Interesting from Sicily. Garibaldi's Quarrel with La Farina. A Letter from Garibaldi

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Author(s) Karl Marx
Written 23 July 1860

First published in the New York Daily Tribune, No. 6018, August 8, 1860
Source: Marx-Engels Collected Works, Volume 17 (pp.421-424), Progress Publishers, Moscow 1980
Collection(s): New York Tribune

London, July 23, 1860

According to a telegram received to-day from Palermo, Col. Medici's impending attack on Milazzo had decided the King of Naples[1] to give orders for the complete evacuation of Sicily by the Neapolitan army, and their withdrawal to his continental dominions. Although this telegram stands in need of confirmation, it seems beyond dispute that Garibaldi's cause is working on, despite the disease his troops suffer from, and the diplomatic intrigues his Government is pestered with.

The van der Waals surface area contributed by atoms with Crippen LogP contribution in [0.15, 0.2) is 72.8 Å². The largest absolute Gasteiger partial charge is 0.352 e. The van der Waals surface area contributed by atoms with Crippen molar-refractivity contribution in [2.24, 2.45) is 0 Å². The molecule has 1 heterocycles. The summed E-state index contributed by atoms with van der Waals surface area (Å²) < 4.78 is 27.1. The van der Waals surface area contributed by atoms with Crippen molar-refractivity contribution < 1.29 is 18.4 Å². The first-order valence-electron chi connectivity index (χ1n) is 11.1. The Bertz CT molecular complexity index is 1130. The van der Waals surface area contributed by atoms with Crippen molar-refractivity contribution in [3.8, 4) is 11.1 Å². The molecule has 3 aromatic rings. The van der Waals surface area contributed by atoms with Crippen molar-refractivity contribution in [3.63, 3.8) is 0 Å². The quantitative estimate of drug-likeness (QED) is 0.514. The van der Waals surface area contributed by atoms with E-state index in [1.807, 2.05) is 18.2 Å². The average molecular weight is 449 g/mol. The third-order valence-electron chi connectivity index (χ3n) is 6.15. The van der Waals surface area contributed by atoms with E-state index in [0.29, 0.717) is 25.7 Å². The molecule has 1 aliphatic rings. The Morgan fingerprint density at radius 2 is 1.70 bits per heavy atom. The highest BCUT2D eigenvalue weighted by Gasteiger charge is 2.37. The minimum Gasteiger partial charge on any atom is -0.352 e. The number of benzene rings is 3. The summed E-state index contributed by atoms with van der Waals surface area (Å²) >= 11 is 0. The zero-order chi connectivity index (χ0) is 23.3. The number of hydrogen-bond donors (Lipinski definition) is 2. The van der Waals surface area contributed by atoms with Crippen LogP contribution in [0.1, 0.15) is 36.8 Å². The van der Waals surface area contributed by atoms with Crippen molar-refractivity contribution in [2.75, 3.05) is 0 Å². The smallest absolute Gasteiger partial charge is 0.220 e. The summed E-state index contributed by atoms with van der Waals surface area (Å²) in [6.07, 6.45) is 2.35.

Garibaldi's open breach with the Cavour party, viz.: the expulsion from Sicily of La Farina, the notorious marplot, and of Signors Griscelli and Totti,[2] Corsicans by birth, and Bonapartist police agents by profession, has given rise to very contradictory comments on the part of the European press. A private letter of Garibaldi's to a London friend,[3] which has been communicated to me with the permission to state its principal contents in the Tribune, will leave no doubt as to the real bearing of the case. Garibaldi's letter is of a date anterior to his decree of the 7th inst., by which the three aforesaid plotters were summarily removed from the island, but it fully explains the points at issue between the General and the Minister—between the popular Dictator and the dynastic Grand Vizier; in one word, between Garibaldi and Cavour. The latter, in secret understanding with Louis Bonaparte, whom Garibaldi stigmatizes as "cet homme faux" (that false man), and with whom he foresees "the necessity of measuring his sword some fine morning"—Cavour, then, had determined upon annexing, piece-meal, such slices of Italian territory as Garibaldi's sword might cut out, or as popular risings might sever from their old allegiance. This process of piece-meal annexation to Piedmont was to be accompanied by a simultaneous process of "compensation" for the second Empire. As Savoy and Nice had to be paid for Lombardy and the Duchies, so Sardinia and Genoa were to pay for Sicily; every new act of separate annexation calling for a new separate diplomatic transaction with the protector of Piedmont. A second dismemberment to the benefit of France, quite apart from the outrage on the integrity and independence of Italy which it involved, would at once have put an extinguisher on the patriotic movements at Naples and Rome. The conviction spreading that . to coalesce under Piedmontese auspices, Italy must grow less and less, would have enabled Bonaparte[4] to maintain at Naples and Rome separate governments, independent in name, but for all practical purposes, French vassalages. Hence Garibaldi thought it his principal task to cut off all pretext for French diplomatic interference, but, as he understood, this could only be done by preserving to the movement its pure popular character, and divesting it of all appearance of connection with mere schemes of dynastic aggrandizement. Sicily, Naples, and Rome once liberated, the moment would have come for merging them into the kingdom of Victor Emmanuel, if the latter would take upon himself to keep them, and defend them, not only from Austria, the enemy in front, but also from France, the enemy in the rear. Relying, perhaps, somewhat too much on the good will of the English Government, and the necessities of Louis Bonaparte's situation, Garibaldi presumes that so long as he does not annex to Piedmont any territory, and exclusively relies for the liberation of Italy upon Italian arms, Louis Bonaparte will not dare to interfere in open violation of the pretexts upon which he commenced the Italian crusade. However that may be, this much is sure—that Garibaldi's plan, whether successful or not, is the only one that, under present circumstances, holds out any chance of rescuing Italy, not only from its old tyrants and divisions, but also from the clutches of the new French protectorate. And to baffle this plan was the special errand upon which Cavour had dispatched La Farina to Sicily, supported by the two Corsican brothers.